Rich Paxson

I look at the ‘The Procession’ http://bit.ly/1UT66x1 and find all the detail distracting. However, I like the blue shades and the oranges colors. The Romanesque nave in the upper-center draws my eye into the image. Above the nave, the people in the boat make me think of Noah. Altogether, ‘The Procession’ is not one that typically would attract my attention.

As I thought about this picture, I realized that a print of ‘Custer’s Last Stand’ http://bit.ly/1Pdm83i in the room where I’m writing now probably qualifies as the polar opposite of ‘The Procession’. I bought the print of this difficult work long ago because Edgar S. Paxson was a shirttail relative. I see Paxson’s work as a statement about conflict between indigenous peoples and aggressive settlers.

Paxson began his life in a Quaker family in western New York. I don’t know much about his life, but I see the painting’s brutality witnessing to the pervasive woundedness of body, mind, and spirit, the inevitable consequences of war. Nations and once again now caliphates in the Middle East go to war against those they need to see as irremediably other, or ‘who they are not.’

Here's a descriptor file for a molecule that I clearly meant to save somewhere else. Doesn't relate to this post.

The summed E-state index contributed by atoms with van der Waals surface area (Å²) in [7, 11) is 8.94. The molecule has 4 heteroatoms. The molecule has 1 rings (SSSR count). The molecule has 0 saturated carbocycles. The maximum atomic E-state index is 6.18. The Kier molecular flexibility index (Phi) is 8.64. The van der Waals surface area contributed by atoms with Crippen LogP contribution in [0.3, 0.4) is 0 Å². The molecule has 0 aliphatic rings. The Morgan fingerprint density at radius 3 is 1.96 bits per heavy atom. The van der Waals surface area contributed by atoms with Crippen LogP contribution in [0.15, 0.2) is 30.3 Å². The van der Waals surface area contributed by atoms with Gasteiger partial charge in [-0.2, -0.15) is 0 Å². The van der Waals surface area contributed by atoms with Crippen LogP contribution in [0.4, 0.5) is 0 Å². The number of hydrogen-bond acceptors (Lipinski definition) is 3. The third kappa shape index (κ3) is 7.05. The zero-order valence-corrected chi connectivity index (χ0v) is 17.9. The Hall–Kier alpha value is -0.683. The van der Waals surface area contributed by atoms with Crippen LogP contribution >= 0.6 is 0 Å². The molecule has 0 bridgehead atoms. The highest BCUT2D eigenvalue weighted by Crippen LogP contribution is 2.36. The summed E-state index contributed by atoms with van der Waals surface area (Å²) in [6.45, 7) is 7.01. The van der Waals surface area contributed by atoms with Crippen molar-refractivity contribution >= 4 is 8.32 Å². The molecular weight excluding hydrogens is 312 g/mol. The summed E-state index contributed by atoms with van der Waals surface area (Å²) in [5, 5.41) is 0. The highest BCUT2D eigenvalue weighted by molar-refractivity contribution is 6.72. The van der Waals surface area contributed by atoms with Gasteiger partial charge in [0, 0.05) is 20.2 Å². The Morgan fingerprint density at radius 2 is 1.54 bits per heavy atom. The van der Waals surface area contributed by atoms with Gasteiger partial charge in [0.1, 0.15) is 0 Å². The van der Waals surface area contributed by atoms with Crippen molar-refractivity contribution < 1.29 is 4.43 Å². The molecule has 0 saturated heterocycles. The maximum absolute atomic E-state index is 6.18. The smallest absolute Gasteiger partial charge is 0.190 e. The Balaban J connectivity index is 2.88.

The journey of learning ‘who I am not’ has occupied much of the story of my identity to date with little thought of induction into a people. ‘‘Custer’s Last Stand” where the lonely hero leads the charge to save his people was my ‘social other’ beginning point. However, studying here at Forgiving Victim, I’ve reversed direction to find a new path and now to join a new procession.

This discussion assignment made me remember ‘The Way’ http://imdb.to/1PqZbr7, a movie I saw a few years ago. An American father loses his only son who died walking pilgrimage on the Camino de Santiago http://bit.ly/1Qr0vds in northern Spain. When the father flew to retrieve his son’s body in Spain, he decided to have the body cremated and then to complete his son’s pilgrimage. The movie touched me deeply when I first saw it four years ago in spring 2012. I’m re-watching it now, which fits for me with the title of this discussion – “Induction into a People: Walk Down Memory Lane.”